Upcoming Markets: Natalie will be at the Pop Up Flea Market at the Thornhill Community Centre Sunday November 29, 2015 from 11-5.

Interviewed by Kvetka of  OohLaLaBeadtique, November 20, 2015 in Toronto. 

Vendor call: Humbercrest Holiday Craft Fair

Friday, November 20, 2015


Are you a crafter, artist, or designer? Be a part of the festive season at Humbercrest Public School (14 St. Mark's Road) and market your hand-crafted creations to holiday shoppers.  Almost 500 families attend this 100 year-old school that is situated in the west end of the city neighbouring the Baby Point, Bloor West Village and Junction communities.

All vendors welcome! Please email sofun@humbercrestcouncil.ca for an application.

Tables (6 ft) are available for rent at $30 each. All products must be made by you. You may not sell other people’s work. Please submit product description with application via email.

You are guaranteed a space once full payment has been received.

All interested vendors must fill out a brief application form and submit by November 30, 2015.

All vendors welcome! Please email sofun@humbercrestcouncil.ca for an application or click here to register online


For additional vendor information, please contact:
Irene Papadimitriou 647-879-1177
Kristen Juschkewitsch 416-561-6479

Vendor Call: Leslieville Market


What: Leslieville Christmas Pop-up Market (2nd Annual)

When: Sat - Sun Dec 12-13 (11am - 6pm)

Where: 25 Booth Ave (Free Parking)

For artisans, clothing designers, craft-folk, food vendors. We have 10
spaces left in the largest Christmas market on the Eastside.

Please apply at www.thevberghouse.ca/exhibitors  Email:

Vendor Call: Fort York Frost Fair Christas Market!

Tuesday, November 10, 2015

Fort York is looking for vendors for our annual Frost Fair Christmas Market! We are looking for vendors selling jewellery, Christmas ornaments, soap, candles, tea, cards, etc. There is no vendor fee. A very limited number of tables are available, and we encourage you to bring your own. For more information, please email Alice Flahive at aflahiv@toronto.ca.

Event information:

Frost Fair: Christmas Market Past & Present

December 5 & 6, 10 am – 4 pm
Fort York National Historic Site
250 Fort York Blvd.

It's time to celebrate Frost Fair at Fort York!

Stroll through the historic 1812 buildings of Fort York, where merchants will be selling their heritage inspired reproductions, regency fashions and holiday greenery. Experience military demonstrations, children's drill workshops, games and crafts. Enjoy heritage cuisine, try on historic costumes and print a Frost Fair souvenir on the Mackenzie House proof press. Visit with the Fort York Volunteer Historic Cooks in the Officer's Mess Kitchen as they prepare late 18th and early 19th century recipes.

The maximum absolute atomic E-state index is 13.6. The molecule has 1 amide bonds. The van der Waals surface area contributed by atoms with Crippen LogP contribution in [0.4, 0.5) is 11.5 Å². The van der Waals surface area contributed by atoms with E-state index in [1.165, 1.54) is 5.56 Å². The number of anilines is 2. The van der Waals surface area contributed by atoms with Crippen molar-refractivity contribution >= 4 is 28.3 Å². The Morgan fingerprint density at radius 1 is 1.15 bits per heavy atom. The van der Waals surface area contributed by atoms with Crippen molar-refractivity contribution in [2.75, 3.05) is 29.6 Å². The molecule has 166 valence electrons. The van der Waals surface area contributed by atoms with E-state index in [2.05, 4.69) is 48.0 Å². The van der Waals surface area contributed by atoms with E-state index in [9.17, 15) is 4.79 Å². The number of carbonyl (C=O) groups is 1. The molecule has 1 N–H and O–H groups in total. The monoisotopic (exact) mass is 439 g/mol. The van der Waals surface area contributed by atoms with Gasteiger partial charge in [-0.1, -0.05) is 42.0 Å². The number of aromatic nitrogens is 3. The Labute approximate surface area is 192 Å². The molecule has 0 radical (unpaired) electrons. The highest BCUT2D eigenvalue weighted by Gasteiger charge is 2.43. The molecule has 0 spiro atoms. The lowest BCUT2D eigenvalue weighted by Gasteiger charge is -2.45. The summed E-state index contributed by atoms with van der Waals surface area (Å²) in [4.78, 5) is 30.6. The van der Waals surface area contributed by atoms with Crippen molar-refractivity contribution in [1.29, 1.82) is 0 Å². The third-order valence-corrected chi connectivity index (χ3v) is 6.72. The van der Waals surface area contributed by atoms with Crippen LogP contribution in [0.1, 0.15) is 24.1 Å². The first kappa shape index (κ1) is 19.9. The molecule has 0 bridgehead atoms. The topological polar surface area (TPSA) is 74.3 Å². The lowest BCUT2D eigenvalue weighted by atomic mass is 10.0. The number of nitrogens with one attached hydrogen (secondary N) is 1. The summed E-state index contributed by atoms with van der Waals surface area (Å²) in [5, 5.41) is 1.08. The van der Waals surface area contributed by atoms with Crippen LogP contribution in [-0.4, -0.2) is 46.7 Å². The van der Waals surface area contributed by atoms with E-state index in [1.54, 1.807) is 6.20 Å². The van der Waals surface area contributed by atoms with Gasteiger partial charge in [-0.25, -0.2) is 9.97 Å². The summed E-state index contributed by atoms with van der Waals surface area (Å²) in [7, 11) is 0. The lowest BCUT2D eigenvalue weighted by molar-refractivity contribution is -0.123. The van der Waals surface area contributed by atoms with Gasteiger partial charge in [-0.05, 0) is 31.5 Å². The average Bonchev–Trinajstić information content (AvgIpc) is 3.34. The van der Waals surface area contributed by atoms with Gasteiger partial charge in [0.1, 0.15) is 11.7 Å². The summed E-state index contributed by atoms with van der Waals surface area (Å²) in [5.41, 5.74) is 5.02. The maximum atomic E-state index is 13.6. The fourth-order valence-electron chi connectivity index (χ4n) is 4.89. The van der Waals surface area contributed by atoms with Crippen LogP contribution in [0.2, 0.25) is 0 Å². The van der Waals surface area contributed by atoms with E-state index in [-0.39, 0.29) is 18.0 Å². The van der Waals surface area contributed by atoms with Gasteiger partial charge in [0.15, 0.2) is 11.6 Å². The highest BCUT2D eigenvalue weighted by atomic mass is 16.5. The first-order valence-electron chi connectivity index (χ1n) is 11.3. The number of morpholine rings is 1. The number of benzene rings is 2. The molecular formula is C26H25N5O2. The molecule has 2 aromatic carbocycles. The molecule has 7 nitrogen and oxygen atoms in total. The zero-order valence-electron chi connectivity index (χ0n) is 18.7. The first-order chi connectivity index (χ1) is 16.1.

In the new Visitor Centre, shop for unique Christmas gifts for friends and family from local artisans and Etsy sellers. Visit a Sugar Plum demonstration and talk by the Culinary Historians of Canada, sample historic negus ice and ginger ice cream during your visit. Savour gourmet pretzels, handmade shortbread, heritage chocolate and more. Enjoy dance performances and Christmas carolers all weekend long.

Regular admission applies.

Vendor call: Pink Xmas Market

Monday, November 2, 2015

Are you an artist, writer, crafter or designer? Want to market your creations to holiday shoppers while helping to fund the 519's programming? The 519 creates space for change, contributing to the advancement of LGBTQ equality and inclusion in Toronto and beyond through vital programs and services. Apply now for PINK XMAS, a holiday market at the 519 Community Centre in Toronto's Church-Wellesley Village, December 12-13, 11 am to 5 pm.
Secure your own table for $150 (which includes a $75 tax-deductible donation to the 519). If you've just got a few products (greeting cards, zines, or jewelry), stock them in the Marketplace area staffed by volunteers for $50.
We'll be bringing the festive atmosphere with live performances, holiday treats, and more! 
Visit pinkmarketTO.com to apply!